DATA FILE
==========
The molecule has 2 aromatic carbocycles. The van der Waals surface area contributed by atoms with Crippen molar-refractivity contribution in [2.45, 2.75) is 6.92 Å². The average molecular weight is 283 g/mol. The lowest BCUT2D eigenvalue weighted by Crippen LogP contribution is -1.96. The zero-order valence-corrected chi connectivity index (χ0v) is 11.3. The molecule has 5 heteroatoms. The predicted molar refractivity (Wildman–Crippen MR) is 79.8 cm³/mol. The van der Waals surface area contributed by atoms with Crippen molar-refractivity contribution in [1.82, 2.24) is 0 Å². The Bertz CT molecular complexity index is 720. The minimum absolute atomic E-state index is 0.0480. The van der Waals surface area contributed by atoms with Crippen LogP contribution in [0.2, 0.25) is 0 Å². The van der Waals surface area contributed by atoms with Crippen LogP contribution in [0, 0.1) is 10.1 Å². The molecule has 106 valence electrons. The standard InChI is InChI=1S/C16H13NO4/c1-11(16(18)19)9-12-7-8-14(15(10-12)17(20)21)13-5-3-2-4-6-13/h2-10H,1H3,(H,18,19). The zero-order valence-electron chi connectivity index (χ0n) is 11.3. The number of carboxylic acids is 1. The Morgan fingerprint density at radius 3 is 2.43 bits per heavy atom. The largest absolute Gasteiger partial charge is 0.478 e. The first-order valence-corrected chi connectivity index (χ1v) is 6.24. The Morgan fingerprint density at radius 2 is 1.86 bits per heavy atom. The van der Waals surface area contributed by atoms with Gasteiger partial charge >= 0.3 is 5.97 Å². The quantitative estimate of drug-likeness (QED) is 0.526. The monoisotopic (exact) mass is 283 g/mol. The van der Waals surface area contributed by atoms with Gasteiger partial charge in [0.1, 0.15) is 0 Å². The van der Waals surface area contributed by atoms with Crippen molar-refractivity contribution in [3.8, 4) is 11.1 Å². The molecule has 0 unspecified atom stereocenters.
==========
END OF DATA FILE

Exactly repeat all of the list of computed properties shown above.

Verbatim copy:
The molecule has 2 aromatic carbocycles. The van der Waals surface area contributed by atoms with Crippen molar-refractivity contribution in [2.45, 2.75) is 6.92 Å². The average molecular weight is 283 g/mol. The lowest BCUT2D eigenvalue weighted by Crippen LogP contribution is -1.96. The zero-order valence-corrected chi connectivity index (χ0v) is 11.3. The molecule has 5 heteroatoms. The predicted molar refractivity (Wildman–Crippen MR) is 79.8 cm³/mol. The van der Waals surface area contributed by atoms with Crippen molar-refractivity contribution in [1.82, 2.24) is 0 Å². The Bertz CT molecular complexity index is 720. The minimum absolute atomic E-state index is 0.0480. The van der Waals surface area contributed by atoms with Crippen LogP contribution in [0.2, 0.25) is 0 Å². The van der Waals surface area contributed by atoms with Crippen LogP contribution in [0, 0.1) is 10.1 Å². The molecule has 106 valence electrons. The standard InChI is InChI=1S/C16H13NO4/c1-11(16(18)19)9-12-7-8-14(15(10-12)17(20)21)13-5-3-2-4-6-13/h2-10H,1H3,(H,18,19). The zero-order valence-electron chi connectivity index (χ0n) is 11.3. The number of carboxylic acids is 1. The Morgan fingerprint density at radius 3 is 2.43 bits per heavy atom. The largest absolute Gasteiger partial charge is 0.478 e. The first-order valence-corrected chi connectivity index (χ1v) is 6.24. The Morgan fingerprint density at radius 2 is 1.86 bits per heavy atom. The van der Waals surface area contributed by atoms with Gasteiger partial charge >= 0.3 is 5.97 Å². The quantitative estimate of drug-likeness (QED) is 0.526. The monoisotopic (exact) mass is 283 g/mol. The van der Waals surface area contributed by atoms with Gasteiger partial charge in [0.1, 0.15) is 0 Å². The van der Waals surface area contributed by atoms with Crippen molar-refractivity contribution in [3.8, 4) is 11.1 Å². The molecule has 0 unspecified atom stereocenters.